Chicago | Reuters — Chicago Mercantile Exchange lean hog futures jumped on Wednesday as China reported a new outbreak of a deadly pig disease, raising expectations that Chinese importers could increase U.S. purchases.
China’s farm ministry confirmed African swine fever in piglets being illegally transported through Funing county in the southwestern province of Yunnan.
The case comes amid growing concern that a severe wave of disease in recent months has hit China’s hog herd, the world’s largest.
CME April lean hog futures ended up 2.575 cents at 87.925 cents/lb., after touching a life-of-contract high of 90.675 cents/lb. last Thursday (all figures US$).
Traders said they were uncertain about the extent of the risk to the Chinese herd from African swine fever, or ASF, which was first detected in China in August 2018.
China’s Dalian soybean futures reached a record high on Wednesday, signaling to some traders that demand for animal feed is strong because the herd is recovering.
“They’re still battling ASF over there,” said Jim Gerlach, president of A/C Trading in Indiana. “They can’t be battling it too bad with record highs in beans.”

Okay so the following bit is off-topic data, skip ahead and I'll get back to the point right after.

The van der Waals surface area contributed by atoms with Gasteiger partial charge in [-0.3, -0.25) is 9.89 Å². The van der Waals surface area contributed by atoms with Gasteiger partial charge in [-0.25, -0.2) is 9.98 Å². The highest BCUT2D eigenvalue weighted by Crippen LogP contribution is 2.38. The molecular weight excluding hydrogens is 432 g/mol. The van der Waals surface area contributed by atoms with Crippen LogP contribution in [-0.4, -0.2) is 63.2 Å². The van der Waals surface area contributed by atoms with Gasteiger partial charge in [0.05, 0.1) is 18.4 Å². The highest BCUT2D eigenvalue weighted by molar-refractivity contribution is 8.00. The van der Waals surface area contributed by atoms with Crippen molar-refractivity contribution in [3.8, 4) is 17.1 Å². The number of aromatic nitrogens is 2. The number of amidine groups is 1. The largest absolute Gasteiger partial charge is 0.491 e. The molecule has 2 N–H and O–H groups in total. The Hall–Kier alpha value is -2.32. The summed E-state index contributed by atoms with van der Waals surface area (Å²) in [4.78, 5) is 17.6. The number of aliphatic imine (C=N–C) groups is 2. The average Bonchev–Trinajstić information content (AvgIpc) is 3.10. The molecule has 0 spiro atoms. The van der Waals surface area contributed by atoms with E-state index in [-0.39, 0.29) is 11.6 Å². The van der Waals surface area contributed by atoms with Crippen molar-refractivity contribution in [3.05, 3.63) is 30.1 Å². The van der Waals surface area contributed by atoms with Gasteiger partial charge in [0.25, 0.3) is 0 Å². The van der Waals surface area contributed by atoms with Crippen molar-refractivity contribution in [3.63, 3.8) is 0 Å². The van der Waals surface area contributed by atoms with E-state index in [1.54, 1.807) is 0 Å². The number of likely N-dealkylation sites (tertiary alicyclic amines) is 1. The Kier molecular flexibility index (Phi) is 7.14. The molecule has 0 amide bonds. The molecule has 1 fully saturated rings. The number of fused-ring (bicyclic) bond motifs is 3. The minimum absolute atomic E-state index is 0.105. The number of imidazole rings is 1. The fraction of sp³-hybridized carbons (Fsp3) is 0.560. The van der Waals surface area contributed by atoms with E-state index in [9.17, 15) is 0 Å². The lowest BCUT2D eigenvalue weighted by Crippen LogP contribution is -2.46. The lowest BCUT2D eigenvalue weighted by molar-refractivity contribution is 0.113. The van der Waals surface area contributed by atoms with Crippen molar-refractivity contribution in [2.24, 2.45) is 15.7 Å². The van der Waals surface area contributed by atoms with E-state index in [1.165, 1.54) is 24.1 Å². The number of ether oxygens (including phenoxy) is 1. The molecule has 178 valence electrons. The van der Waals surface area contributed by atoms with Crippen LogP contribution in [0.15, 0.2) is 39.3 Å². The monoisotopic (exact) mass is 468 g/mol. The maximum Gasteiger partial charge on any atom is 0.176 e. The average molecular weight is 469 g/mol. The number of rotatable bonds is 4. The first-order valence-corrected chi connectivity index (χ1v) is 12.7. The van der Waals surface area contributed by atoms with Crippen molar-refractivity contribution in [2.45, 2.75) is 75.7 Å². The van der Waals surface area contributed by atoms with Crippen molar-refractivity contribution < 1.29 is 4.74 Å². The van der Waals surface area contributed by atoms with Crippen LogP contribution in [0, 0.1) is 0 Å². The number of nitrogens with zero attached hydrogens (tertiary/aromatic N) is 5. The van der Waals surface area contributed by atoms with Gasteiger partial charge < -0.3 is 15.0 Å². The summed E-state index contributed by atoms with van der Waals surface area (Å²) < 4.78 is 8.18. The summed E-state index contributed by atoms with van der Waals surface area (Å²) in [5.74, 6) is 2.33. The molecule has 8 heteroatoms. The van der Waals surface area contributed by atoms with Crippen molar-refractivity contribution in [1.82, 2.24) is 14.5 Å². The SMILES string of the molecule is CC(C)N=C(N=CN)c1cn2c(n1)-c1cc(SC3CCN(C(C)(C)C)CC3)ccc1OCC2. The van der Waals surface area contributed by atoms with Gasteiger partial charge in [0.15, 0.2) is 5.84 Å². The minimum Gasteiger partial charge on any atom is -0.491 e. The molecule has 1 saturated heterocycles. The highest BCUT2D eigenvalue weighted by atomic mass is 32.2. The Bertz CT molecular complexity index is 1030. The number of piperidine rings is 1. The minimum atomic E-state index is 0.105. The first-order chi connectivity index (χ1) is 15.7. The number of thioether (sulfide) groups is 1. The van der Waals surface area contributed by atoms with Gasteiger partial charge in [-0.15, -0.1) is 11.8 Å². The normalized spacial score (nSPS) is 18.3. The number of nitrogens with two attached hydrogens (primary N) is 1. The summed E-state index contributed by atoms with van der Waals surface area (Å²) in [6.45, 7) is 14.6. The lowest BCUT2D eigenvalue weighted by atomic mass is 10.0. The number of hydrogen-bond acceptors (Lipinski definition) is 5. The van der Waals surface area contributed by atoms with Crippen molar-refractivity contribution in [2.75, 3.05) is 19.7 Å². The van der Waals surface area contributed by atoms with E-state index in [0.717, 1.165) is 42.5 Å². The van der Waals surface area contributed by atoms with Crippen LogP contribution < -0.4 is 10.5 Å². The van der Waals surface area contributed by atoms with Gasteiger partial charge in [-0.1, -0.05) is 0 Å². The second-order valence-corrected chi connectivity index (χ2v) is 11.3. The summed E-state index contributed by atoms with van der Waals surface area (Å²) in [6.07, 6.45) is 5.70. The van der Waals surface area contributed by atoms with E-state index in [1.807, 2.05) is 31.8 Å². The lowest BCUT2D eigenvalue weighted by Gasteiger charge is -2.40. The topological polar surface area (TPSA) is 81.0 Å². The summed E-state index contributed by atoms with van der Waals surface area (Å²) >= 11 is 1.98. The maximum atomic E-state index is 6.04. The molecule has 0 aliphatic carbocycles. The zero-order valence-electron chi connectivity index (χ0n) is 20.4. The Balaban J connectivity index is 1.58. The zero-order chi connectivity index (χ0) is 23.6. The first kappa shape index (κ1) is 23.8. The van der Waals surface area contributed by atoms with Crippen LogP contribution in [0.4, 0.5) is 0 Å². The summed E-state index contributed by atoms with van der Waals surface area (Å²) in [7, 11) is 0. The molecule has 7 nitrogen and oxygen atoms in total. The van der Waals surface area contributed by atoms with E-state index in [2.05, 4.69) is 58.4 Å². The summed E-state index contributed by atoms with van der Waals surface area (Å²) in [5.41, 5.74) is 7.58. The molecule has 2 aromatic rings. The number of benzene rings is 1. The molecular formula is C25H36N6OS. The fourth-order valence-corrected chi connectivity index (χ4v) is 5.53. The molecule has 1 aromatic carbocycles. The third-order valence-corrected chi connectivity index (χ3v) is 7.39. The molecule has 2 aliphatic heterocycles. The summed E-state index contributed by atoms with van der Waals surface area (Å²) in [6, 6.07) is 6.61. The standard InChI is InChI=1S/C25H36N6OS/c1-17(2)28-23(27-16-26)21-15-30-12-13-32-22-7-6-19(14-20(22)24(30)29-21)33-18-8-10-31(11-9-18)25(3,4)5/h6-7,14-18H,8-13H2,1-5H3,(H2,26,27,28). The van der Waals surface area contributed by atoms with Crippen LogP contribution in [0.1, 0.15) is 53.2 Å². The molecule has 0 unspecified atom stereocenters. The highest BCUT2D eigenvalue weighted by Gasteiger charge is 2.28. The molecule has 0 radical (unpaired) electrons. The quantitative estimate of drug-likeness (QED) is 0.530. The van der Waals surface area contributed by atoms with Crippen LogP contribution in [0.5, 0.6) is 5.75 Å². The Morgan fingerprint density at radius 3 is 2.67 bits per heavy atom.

The U.S. Department of Agriculture on Thursday will issue a weekly export sales report, providing an update on demand for pork and beef.
Strong export and domestic demand for U.S. beef recently supported CME cattle futures prices, though prices have declined this week.
Choice cuts of boxed beef on Wednesday fell by $1.65 to $233.03/cwt, while select cuts declined by $1.93 to $224.24 per cwt, according to USDA.
CME April live cattle finished down 0.025 cent at 119.4 cents/lb., after hitting a life-of-contract high of 126.7 cents on Feb. 16.
April feeder cattle futures rose 0.825 cent, to 141.3 cents/lb.
— Tom Polansek reports on agriculture and ag commodities for Reuters from Chicago.